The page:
Aquino, in his first year in office, has already proven to creditors that his administration is a reliable and good borrower, even better than his immediate predecessor. From July 2010 to July 2011, Aquino has shelled out P735.6 billion for debt servicing. This translates to about P61.3 billion on a per month basis, or P13.1 billion bigger than the monthly debt servicing under the Arroyo administration (from January 2001 to June 2010). Furthermore, from July 2010 to May 2011 (latest available data), Aquino’s debt servicing is equivalent to 46.6% of government expenditures (including its principal payments), as compared to Arroyo’s 41.5 percent.
Facilitating more privatization of infrastructure and services
It is true that debt servicing will decline in the 2012 budget while increases will be made in Social Services and Economic Services. The P1.816-trillion budget is higher than the present budget of P1.645 trillion by P171 billion, with the budget for Social Services going up by P54.3 billion (from P521.5 billion to P575.8 billion) and Economic Services increasing by P77 billion (from P361.9 billion to P438.9 billion). The budget for Defense will also go up by P11.6 billion (from P101.5 billion to P113.1 billion), General Public Services, by P44 billion (from P288.1 billion to P332.1 billion), and Net Lending, P8 billion (from P15 billion to P23 billion). Interest Payments, on the other hand, will go down by P24 billion (from P357.1 billion to P333.1 billion). In terms of percentage share, Economic Services will improve by two points (22 to 24%) and Interest Payments will slide by the same amount (20 to 18%), while the expenditure program of the rest of the sectors will maintain their share – Social Services (32%), Defense (6%), General Public Services (18%), and Net Lending (1%).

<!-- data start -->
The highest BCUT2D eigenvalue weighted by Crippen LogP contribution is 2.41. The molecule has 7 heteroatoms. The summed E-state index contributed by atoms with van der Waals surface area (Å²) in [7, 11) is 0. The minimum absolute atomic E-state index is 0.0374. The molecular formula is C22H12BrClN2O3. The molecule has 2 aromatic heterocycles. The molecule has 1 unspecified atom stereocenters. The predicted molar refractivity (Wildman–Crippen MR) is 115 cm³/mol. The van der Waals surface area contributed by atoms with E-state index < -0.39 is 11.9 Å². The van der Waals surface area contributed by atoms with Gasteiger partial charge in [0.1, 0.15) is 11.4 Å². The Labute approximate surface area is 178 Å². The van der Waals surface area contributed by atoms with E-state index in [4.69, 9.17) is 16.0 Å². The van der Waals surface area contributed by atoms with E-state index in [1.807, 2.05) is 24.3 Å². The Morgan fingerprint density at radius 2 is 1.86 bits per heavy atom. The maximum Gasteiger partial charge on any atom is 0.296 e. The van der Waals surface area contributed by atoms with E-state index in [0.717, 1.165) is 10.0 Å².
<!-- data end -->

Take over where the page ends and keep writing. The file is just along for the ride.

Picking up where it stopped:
As pointed out, however, debt servicing will continue to be the single biggest expenditure item in the 2012 budget despite its decline both in absolute terms and as a percentage of the total. Furthermore, aside from the increase in quantity, it is also important to examine the quality of the increases. The budget increase in Social Services and Economic Services are deceiving because they do not guarantee improved access and better quality of life for the people. In reality, the increases are meant to facilitate the privatization of infrastructure development and social services in the country in line with Aquino’s centerpiece program – the Public-Private Partnership (PPP). (Read more about the PPP here and here) As the President said in his budget message, after introducing PPP through the 2011 budget as an innovative way to address the perennial lack of funds for infrastructure, the government will not only sustain it but even expand to include social services.
For the 2012 budget, Aquino is proposing P22.1 billion as counterpart funding from the national government for various infrastructure and capital outlay support for the PPP initiatives of the Department of Public Works and Highways (DPWH), Department of Agriculture (DA), Department of Transportation and Communications (DOTC), Department of Health (DOH), and Department of Education (DepEd).
(To be continued)